There is no denying that the use of technology has exploded in recent years. Even within the lifetimes of young children, technological devices have been enhanced beyond our wildest imaginations.


Although government is often slow to respond to changing trends, in the Ohio House of Representatives, we are beginning to use technology to make government more efficient. That is good for both legislators and, most importantly, taxpayers.


For the first time, Ohioans are able to view hearings in the House Finance and Appropriations Committee, of which I am a member. The committee is tasked with looking at Governor John Kasich’s budget plan, which is likely the largest bill that will pass through the legislature during the next two years.


The hearings can be seen at www.OhioHouse.gov and at www.OhioChannel.org. They are streamed live, but are also archived so that they can be viewed at any time. I believe this is an exciting development because it makes the governmental process more open to the public. I hope to see it be expanded to other committees in the near future.


The committees themselves have become more technological as well. The House Finance and Appropriations Committee, for example, has utilized iPads rather than printing hundreds of thousands of pieces of paper. This saves taxpayer dollars—not only on labor, but also paper, ink, toner and wear and tear on the printers.


Consider that the governor’s budget proposal is about 4,200 pages long. In the past, a full copy would have been printed off for all 99 members, which would have totaled more than 415,000 pieces of paper—just for the budget alone! Now, that has been replaced by a more updated system that preserves tax dollars and is better for the environment.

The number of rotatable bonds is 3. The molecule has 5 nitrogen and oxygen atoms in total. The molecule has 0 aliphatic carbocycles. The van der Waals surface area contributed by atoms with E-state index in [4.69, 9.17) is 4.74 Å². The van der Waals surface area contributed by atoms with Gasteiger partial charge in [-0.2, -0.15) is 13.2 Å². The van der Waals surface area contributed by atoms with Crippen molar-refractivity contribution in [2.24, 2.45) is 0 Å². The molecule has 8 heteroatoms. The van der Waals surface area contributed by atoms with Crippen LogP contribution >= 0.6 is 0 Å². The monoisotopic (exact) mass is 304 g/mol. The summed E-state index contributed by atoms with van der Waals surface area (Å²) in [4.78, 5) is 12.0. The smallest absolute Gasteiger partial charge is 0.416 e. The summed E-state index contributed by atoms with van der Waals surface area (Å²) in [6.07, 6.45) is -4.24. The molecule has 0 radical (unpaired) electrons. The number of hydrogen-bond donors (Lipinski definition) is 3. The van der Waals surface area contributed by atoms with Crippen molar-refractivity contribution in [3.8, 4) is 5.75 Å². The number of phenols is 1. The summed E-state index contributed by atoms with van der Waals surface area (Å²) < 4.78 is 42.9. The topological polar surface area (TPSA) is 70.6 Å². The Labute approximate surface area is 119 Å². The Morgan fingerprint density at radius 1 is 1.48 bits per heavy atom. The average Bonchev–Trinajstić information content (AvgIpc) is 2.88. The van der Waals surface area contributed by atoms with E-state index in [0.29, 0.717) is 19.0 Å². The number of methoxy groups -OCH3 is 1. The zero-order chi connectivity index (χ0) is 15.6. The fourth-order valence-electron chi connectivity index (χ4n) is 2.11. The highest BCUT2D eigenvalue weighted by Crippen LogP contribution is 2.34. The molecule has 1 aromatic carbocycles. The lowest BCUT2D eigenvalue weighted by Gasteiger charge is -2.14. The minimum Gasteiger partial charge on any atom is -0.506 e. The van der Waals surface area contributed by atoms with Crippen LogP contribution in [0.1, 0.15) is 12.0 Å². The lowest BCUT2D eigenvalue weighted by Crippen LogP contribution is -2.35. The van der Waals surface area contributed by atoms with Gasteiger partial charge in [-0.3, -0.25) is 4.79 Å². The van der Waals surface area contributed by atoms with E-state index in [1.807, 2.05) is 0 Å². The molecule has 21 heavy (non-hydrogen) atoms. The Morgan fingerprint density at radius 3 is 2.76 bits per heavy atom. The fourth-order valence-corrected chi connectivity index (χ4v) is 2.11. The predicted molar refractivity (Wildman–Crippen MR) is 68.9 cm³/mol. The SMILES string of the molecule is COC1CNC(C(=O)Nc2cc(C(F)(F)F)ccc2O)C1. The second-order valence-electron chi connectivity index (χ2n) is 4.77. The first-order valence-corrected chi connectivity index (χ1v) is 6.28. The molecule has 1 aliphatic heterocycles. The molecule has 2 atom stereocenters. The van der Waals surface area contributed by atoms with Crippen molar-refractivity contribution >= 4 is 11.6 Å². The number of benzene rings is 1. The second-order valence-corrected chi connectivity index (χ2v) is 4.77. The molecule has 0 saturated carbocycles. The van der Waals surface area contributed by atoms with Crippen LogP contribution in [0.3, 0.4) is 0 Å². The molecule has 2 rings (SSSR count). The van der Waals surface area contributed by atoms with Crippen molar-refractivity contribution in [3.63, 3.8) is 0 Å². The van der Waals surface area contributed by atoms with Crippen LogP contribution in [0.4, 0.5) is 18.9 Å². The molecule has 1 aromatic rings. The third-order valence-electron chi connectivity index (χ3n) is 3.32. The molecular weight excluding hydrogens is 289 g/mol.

Good government depends on an educated citizenry. People should not discover what their government is doing after the fact, but rather should be engaged every step along the way. Recent developments in the House, including taking advantage of the technological resources available to us, has made state government in Ohio more open and accountable.

 
 
 
  
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One of the most complex yet important matters we cover at the state and federal levels of government is health care. The health and wellness of all Ohioans is crucial, but the topic encompasses a wide array of stakeholders—the patients themselves, doctors, hospital administrators, pharmacists, drug and medical equipment manufacturers, and more. We must take into consideration the perspectives of all interested parties to ensure health care remains affordable and accessible for everyone.



 
 

State Representative Anielski Attends Vision Screening Training

 
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State Representative Marlene Anielski (R-Walton Hills) recently attended a vision screening training program hosted by the Ohio affiliate of Prevent Blindness at Brecksville Broadview Heights High School. Volunteers were trained and certified to conduct standardized preschool vision screenings that help detect early vision problems.



 
 

Guest Column From State Representative Marlene Anielski: Task Forces Seek To Address Ohio's Most Pressing Issues

 

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Representative Anielski Sworn In As State Representative Of The 6th House District

 
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State Representative Marlene Anielski (R-Walton Hills) was sworn in yesterday as a member of the Ohio House of Representatives for the 132nd General Assembly. She represents the 6th Ohio House District, which includes the south-east portion of Cuyahoga County, for a fourth term.